Have you seen MONEYBALL the movie? What’s your e-procurement strategy?

January 20th, 2012

Someone once said if you keep on doing the same thing the same way you are going to keep getting the same results.

We have some friends in town this week. So, last night we decided to rent the movie MONEYBALL. According to wikipedia, The movie is based on the book Moneyball: The Art of Winning an Unfair Game (ISBN 0-393-05765-8)  by Michael Lewis, published in 2003, about the Oakland Athletics baseball team and its general manager Billy Beane.

First of all the game of business is unfair, so let’s just accept that as fact. There are winners and there are losers. As I have mentioned in prior posts I tend to look at the world in terms of our profession of procurement. In the aforementioned movie, two things stuck out like a sore thumb. The first was the inability of professionals that have been in a job for a long time to accept change. The second was the benefit realized by those that are willing to embrace change and often this is not the earliest of adopters. In the case of the book, the Oakland A’s won a lot of games by using a new philosophy of player acquisition through specific data points. The Boston Red Sox used the same formula to win a world series that had eluded them for almost a century a couple of years later. Does this still mean that bigger companies using the same philosophy will always win? Or, does it allow the smaller company to compete on a more even playing field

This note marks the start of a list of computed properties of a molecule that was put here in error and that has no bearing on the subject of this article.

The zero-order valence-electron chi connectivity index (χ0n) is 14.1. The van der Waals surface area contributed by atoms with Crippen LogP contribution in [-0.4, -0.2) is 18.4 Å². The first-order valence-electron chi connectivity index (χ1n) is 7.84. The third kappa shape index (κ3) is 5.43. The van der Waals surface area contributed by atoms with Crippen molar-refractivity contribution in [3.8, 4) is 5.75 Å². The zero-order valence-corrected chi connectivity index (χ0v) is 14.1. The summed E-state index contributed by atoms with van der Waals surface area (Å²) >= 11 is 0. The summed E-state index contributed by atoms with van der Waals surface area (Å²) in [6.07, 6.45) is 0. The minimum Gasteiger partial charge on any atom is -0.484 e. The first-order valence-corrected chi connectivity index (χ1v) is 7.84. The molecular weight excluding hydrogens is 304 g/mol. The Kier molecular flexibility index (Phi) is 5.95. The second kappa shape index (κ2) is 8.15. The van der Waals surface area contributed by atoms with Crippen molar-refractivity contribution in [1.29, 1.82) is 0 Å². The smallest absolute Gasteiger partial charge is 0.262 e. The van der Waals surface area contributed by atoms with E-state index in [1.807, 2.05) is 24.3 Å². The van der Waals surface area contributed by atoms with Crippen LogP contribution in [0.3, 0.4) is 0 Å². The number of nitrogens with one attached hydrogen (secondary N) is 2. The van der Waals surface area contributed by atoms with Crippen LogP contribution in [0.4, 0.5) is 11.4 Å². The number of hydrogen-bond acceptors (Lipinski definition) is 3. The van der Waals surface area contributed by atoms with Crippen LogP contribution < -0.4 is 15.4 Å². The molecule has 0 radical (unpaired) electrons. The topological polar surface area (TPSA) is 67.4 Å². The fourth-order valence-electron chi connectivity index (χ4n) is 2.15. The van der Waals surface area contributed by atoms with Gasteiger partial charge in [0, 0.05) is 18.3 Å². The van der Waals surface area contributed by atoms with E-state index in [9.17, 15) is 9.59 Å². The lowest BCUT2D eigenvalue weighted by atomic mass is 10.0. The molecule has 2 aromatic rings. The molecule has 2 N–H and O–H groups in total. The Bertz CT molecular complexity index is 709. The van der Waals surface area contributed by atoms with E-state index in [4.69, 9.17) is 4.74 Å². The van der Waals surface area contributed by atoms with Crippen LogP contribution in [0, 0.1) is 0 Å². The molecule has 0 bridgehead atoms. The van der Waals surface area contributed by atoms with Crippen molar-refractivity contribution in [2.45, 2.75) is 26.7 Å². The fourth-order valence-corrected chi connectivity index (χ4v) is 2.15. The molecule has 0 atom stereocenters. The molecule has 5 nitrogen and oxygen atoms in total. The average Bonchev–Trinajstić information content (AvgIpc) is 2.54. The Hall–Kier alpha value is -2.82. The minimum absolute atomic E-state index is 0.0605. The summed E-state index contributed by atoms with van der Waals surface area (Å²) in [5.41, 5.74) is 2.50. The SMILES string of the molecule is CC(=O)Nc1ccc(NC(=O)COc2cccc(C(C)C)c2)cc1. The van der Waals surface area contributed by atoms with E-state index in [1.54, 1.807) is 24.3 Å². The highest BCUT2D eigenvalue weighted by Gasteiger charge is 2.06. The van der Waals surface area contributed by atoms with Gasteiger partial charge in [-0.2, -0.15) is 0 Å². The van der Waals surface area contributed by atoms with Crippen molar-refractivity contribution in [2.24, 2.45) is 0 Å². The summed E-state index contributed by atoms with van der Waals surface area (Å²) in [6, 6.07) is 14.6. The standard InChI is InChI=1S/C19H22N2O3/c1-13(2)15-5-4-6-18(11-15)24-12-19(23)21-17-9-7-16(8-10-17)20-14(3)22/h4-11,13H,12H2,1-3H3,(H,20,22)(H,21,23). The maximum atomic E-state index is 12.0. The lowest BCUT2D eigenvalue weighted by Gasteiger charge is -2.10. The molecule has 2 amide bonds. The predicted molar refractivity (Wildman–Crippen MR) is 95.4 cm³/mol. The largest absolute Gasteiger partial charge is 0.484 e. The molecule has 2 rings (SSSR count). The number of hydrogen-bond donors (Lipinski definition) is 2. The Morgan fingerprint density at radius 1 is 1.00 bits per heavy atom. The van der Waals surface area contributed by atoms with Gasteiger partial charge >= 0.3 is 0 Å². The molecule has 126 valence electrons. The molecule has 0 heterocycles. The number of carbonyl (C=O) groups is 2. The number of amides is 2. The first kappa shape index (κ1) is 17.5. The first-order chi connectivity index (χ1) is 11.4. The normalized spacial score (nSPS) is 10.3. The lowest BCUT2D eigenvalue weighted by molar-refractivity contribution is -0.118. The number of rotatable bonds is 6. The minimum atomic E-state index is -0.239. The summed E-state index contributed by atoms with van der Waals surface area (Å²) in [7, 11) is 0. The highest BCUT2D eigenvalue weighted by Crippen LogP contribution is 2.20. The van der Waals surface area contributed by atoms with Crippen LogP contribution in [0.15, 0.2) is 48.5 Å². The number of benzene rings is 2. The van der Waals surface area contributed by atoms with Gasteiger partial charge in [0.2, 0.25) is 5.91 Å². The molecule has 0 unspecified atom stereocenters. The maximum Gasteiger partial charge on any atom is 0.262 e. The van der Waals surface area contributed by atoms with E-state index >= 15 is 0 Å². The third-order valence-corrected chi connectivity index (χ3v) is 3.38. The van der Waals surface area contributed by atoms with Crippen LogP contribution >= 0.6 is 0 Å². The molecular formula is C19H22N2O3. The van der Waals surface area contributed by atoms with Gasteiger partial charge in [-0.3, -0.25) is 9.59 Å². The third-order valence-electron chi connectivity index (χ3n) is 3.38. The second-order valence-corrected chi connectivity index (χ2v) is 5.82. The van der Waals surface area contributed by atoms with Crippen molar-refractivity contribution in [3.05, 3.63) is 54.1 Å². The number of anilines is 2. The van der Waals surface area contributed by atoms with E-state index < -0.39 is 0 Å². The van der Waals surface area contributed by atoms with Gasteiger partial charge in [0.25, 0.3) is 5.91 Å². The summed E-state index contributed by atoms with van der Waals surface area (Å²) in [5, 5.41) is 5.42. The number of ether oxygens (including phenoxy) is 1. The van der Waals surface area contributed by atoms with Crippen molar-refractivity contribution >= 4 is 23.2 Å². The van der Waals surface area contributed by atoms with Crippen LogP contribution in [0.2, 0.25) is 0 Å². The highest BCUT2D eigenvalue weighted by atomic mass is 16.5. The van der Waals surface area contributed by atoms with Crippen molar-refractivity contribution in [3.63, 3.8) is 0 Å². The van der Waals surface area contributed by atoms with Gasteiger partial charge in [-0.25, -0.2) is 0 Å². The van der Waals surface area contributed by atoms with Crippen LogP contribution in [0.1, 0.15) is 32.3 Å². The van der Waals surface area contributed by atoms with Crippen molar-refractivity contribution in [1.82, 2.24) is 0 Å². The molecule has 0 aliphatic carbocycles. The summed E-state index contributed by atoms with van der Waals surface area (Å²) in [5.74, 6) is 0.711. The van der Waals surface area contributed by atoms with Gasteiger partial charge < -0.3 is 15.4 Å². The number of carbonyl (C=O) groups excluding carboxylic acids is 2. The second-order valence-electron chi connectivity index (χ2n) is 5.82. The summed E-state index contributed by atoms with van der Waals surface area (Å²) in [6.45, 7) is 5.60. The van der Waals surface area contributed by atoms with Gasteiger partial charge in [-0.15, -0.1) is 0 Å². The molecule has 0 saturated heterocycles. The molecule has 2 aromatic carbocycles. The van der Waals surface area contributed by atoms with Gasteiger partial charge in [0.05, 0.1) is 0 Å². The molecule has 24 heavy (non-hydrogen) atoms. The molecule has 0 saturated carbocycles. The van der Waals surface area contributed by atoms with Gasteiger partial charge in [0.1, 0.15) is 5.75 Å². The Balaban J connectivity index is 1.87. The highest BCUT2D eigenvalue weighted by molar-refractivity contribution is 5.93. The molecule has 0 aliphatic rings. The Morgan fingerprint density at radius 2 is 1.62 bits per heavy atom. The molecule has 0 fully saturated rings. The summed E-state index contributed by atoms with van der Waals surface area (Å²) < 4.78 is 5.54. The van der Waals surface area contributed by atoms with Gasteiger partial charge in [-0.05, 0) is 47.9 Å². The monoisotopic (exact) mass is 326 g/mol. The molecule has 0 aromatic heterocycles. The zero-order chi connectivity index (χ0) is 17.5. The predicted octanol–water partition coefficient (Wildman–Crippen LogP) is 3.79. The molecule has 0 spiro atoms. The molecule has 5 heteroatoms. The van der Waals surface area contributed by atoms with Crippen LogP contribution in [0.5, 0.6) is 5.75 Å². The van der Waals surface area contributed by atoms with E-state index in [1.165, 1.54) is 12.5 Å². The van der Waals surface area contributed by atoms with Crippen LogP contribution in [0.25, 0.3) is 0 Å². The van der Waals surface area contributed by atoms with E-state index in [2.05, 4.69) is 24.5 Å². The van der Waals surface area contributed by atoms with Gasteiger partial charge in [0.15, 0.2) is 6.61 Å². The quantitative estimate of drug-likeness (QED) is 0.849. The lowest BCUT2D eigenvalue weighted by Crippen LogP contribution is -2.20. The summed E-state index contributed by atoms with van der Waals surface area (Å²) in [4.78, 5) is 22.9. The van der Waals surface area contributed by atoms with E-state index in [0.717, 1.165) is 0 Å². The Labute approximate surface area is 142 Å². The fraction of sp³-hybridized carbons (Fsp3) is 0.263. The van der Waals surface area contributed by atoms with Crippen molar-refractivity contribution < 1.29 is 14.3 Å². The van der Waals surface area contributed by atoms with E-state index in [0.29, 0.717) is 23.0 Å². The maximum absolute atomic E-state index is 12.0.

So what does this mean to the procurement professional? Relative to the first point it means being open to change and not thinking that you already know everything. An example might be that reverse auctions of today do not run the same way as the reverse auctions of yesteryear. These tools have been rethought by companies that are newer to the space and not restricted by legacy thinking. To the 2nd point, it is never too late to think through how you are doing things. An example might be thinking through whether or not it makes sense to run an RFI with every RFQ? How do the savings compare in this environment versus the historical way of doing things.

What’s your plan to do things differently?

We look forward to and appreciate your comments.

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